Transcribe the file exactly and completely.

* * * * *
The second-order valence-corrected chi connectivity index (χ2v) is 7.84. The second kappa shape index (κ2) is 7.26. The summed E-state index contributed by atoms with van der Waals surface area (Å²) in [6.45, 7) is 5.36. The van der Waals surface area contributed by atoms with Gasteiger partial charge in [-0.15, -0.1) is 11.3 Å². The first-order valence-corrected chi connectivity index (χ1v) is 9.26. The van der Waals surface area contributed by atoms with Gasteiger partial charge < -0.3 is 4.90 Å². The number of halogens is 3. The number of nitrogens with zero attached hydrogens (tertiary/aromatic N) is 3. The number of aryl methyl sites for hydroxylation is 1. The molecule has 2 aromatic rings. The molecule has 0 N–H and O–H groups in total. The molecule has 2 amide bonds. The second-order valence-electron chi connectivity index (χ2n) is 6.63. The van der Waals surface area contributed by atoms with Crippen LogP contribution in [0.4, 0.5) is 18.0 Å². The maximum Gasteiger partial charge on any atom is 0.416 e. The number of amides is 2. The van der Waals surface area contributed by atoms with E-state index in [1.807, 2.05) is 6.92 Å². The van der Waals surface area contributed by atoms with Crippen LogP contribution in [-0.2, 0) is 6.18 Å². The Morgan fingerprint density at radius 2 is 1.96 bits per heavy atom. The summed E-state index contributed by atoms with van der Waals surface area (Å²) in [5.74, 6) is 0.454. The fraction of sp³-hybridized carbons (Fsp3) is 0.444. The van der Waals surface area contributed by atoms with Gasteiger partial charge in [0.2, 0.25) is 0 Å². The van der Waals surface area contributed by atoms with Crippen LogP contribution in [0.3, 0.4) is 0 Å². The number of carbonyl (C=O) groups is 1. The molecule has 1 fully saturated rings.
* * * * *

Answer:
The second-order valence-corrected chi connectivity index (χ2v) is 7.84. The second kappa shape index (κ2) is 7.26. The summed E-state index contributed by atoms with van der Waals surface area (Å²) in [6.45, 7) is 5.36. The van der Waals surface area contributed by atoms with Gasteiger partial charge in [-0.15, -0.1) is 11.3 Å². The first-order valence-corrected chi connectivity index (χ1v) is 9.26. The van der Waals surface area contributed by atoms with Gasteiger partial charge < -0.3 is 4.90 Å². The number of halogens is 3. The number of nitrogens with zero attached hydrogens (tertiary/aromatic N) is 3. The number of aryl methyl sites for hydroxylation is 1. The molecule has 2 aromatic rings. The molecule has 0 N–H and O–H groups in total. The molecule has 2 amide bonds. The second-order valence-electron chi connectivity index (χ2n) is 6.63. The van der Waals surface area contributed by atoms with Crippen LogP contribution in [0.4, 0.5) is 18.0 Å². The maximum Gasteiger partial charge on any atom is 0.416 e. The number of amides is 2. The van der Waals surface area contributed by atoms with E-state index in [1.807, 2.05) is 6.92 Å². The van der Waals surface area contributed by atoms with Crippen LogP contribution in [-0.2, 0) is 6.18 Å². The Morgan fingerprint density at radius 2 is 1.96 bits per heavy atom. The summed E-state index contributed by atoms with van der Waals surface area (Å²) in [5.74, 6) is 0.454. The fraction of sp³-hybridized carbons (Fsp3) is 0.444. The van der Waals surface area contributed by atoms with Gasteiger partial charge in [0.2, 0.25) is 0 Å². The van der Waals surface area contributed by atoms with Crippen LogP contribution in [0.3, 0.4) is 0 Å². The number of carbonyl (C=O) groups is 1. The molecule has 1 fully saturated rings.